Du Fu

Published April 7, 2020
BEATS is an advocacy group for British East Asians and South East Asians working in theatre and in the screen industry. British East and South East Asians in arts and culture are underrepresented, marginalised and maligned. It is our mission to hold the entertainment industries to account when they perpetuate racism towards British East Asians and South East Asians by refusing us platforms and representation.

The documentary Du Fu: China’s Greatest Poet, which was screened by BBC Four on 6 March erased British Chinese from their own culture and denied them an opportunity to be platformed.

The programme was presented by Michael Wood and Du Fu’s poems were read by Sir Ian McKellen. We recognise Michael Wood’s passion for and knowledge of Chinese culture but surely it’s time for people of East Asian heritage to be central in their own culture. The choice of Sir Ian McKellen to read Du Fu’s poems was particularly at odds with the subject matter. We have the utmost respect for Sir Ian, but we have to ask why wasn’t an actor (or actors) of East Asian descent chosen to do this?

The programme makers will no doubt argue that there is no British East Asian actor with the profile of Sir Ian. As Dr. Jami Rogers’ recent research, commissioned by the Equity Race Equality Committee, has revealed, British East and South East Asians are severely underrepresented on UK television. Dr Rogers’ analysis, alongside copious research by Dr. Diana Yeh and other academics such as Dr. Simone Knox and Dr. Ross Forman, proves what British East and Southeast Asian actors already knew: that opportunities are virtually non-existent, and consist of thinly drawn, tokenistic, lazy stereotypes and little else.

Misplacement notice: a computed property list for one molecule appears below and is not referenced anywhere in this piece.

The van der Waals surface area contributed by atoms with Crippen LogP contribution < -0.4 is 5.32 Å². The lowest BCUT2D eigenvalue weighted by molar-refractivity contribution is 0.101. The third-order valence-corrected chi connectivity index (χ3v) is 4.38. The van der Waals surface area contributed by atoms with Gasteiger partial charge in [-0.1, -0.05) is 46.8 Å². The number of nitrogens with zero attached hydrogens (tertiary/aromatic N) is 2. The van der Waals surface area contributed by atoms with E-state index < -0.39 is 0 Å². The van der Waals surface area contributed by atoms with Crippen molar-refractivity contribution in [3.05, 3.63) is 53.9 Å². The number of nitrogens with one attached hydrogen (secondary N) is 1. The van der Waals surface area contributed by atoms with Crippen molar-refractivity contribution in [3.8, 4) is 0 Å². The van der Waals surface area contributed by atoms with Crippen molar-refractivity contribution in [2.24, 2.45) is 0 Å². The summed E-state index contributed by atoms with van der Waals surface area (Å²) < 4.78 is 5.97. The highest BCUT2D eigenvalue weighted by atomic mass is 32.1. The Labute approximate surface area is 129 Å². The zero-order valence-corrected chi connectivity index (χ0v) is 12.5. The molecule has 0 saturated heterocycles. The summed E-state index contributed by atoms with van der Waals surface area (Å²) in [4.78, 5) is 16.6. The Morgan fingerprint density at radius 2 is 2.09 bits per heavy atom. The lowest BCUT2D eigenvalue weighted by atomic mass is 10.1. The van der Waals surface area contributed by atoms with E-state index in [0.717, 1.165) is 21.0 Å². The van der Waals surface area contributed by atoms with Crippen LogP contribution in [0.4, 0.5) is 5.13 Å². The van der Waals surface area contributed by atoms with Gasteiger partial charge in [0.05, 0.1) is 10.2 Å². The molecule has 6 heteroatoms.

Nevertheless, there ARE British East and South East Asian actors with a substantive body of work, including in classical theatre. Why an actor (or multiple actors) from that heritage couldn’t be given this platform instead of being effectively erased from their own culture is difficult to fathom in a progressive publicly subsidised broadcast serving a diverse equal opportunities multicultural Britain.

We would also question the programme’s title. Whether Du Fu was “China’s Greatest Poet” is of course a matter of opinion but in this context this title tokenises a rich history and culture even more. The diverse and complex place we now know as “China” has produced a myriad of great poets and writers (including a great many female ones) and no doubt will continue to do so. To present one as the uncontested “greatest” is, in our opinion, reductive Orientalism.

British East Asians and South East Asians pay licence fees like everyone else and the BBC has a duty to represent us but instead continues to marginalise our community. With the recent surge in coronavirus-fuelled racism toward East Asian and South East Asians, public backed arts and culture institutions need to meaningfully consider how their actions allow structural racism to persist and fail to address societal prejudice and discrimination.

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